So, back to the original question – what’s the solution?  Well, part of it has been outlined in this article.  Smaller, more meaningful parties without the obtrusive presence of corporate sponsors who only care about banners, units and dollars.  The pooling of resources in order to provide people with quality and choice.  A return to grassroots, with the emphasis being placed on fun for both the organizers and the party massif.  Education, acceptance, tolerance, honesty and responsibility.  And of course, the remembrance of what it’s like to be young.  Many have lamented to me recently that the Dance Music scene in The Philippines is at an all-time low, and have a hard time envisioning things getting better.  I prefer to look at its current condition as a fresh, blank slate. There exists the opportunity to create something substantial, with the promise of longevity, but it has to be done right, with motivations that are pure and unwavering. These strategies take a great deal of patience and effort to implement – it may not happen overnight, but it is possible.  In Toronto (my first d.j. home), the scene was started by a select few individuals whose hearts were in the right places.  Through  dedication and perseverance, by learning from both their successes and mistakes, they created something that eventually became the talk of the town – the town of course, being the world.  Mind you, there were times when things got incredibly rocky – infighting, ignorant politicians trying to infringe on people’s right to have a good time, snobbery and deceit – the negative aspects can never be completely eradicated and exist in every corner of the planet.  But those who stayed true to the cause, combined with fresh faces that thought along the same lines, managed to keep things afloat during even the most trying periods.  And they’re still at it…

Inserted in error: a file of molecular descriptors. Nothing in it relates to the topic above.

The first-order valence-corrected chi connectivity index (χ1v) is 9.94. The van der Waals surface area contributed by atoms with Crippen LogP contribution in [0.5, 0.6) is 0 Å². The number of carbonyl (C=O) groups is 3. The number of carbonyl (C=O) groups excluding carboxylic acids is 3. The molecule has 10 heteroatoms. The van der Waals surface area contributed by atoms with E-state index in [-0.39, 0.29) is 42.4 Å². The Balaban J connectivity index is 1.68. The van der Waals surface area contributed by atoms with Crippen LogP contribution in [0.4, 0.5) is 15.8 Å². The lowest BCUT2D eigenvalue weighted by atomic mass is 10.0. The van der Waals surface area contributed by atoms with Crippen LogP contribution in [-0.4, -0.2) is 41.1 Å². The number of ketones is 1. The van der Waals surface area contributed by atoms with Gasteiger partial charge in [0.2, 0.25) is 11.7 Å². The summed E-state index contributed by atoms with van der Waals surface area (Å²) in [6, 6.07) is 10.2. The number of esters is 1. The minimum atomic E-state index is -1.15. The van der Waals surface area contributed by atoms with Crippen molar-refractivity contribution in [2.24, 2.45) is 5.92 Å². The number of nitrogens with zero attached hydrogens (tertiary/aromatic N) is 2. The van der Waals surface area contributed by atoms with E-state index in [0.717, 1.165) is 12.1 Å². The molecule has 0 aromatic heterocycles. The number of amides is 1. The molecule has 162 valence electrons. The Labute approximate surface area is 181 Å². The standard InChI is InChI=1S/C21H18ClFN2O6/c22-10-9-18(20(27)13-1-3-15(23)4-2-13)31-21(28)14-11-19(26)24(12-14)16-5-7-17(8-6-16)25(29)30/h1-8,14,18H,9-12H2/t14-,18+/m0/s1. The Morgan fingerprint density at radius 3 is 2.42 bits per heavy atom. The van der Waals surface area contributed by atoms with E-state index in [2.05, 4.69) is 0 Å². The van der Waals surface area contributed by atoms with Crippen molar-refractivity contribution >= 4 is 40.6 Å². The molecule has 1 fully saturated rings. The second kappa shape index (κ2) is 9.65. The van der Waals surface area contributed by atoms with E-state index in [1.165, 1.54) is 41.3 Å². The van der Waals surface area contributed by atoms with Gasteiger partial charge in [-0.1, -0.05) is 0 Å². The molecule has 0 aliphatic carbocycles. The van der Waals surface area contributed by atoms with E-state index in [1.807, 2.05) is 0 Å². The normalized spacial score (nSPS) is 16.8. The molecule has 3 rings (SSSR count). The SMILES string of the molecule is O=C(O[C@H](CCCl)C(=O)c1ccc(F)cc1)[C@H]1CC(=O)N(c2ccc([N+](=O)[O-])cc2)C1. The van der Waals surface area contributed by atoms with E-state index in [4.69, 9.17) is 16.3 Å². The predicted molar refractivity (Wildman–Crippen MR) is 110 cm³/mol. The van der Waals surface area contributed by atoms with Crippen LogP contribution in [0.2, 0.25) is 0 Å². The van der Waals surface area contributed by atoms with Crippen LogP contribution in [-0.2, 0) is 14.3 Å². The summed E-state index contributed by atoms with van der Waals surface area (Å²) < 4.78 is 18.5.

I fell in love with the Dance Music scene in The Philippines when I first arrived here in 1999, and almost two years later, that love remains.  I’m not an authority on what goes on here, in fact relatively speaking, I’m still a beginner.  But I’ve been made to feel welcome and have decided that I’m in it for the long run - I’m here to contribute and assist, and I’ve brought with me some ideas that I’m hoping a few people will agree with, maybe even adding some of their own.  Concluding with some more wise words…

Share what you know, learn what you don’t.

Love like you’ve never been hurt and dance like no one’s watching.

…see you on the dancefloor.

(Ian Elliott is a rabid Techno d.j. and producer, aspiring writer and designer, and all-round sensible hedonist.  He hopes to open a d.j./record/clothing store in The Philippines, and would also like to start a low-budget Music and Culture magazine that will serve the party and nightclub community.  He is actively seeking investors who care about youth, music and success on all levels, and may be reached at
God Bless!!!

Offline bluntworks

  • Philmusicus Noobitus
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oh yeah...
« Reply #2 on: August 08, 2001, 01:13:17 AM »
p.s.:  hi all...just so you know, this article was originally written for and will be submitted to PULP Magazine, since it's the only mass-produced, written forum available for this sort of thing right now.  if you enjoyed what you read, please feel free to pass it around - the more people that are in on the game, the more fun for all...
God Bless!!!

Offline pinoymusika

  • Philmusicus Addictus
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Great stuff
« Reply #3 on: August 11, 2001, 01:43:54 PM »
Hey Ian, this is pretty damn good - can we reprint this piece on Might get your ideas more exposure!;)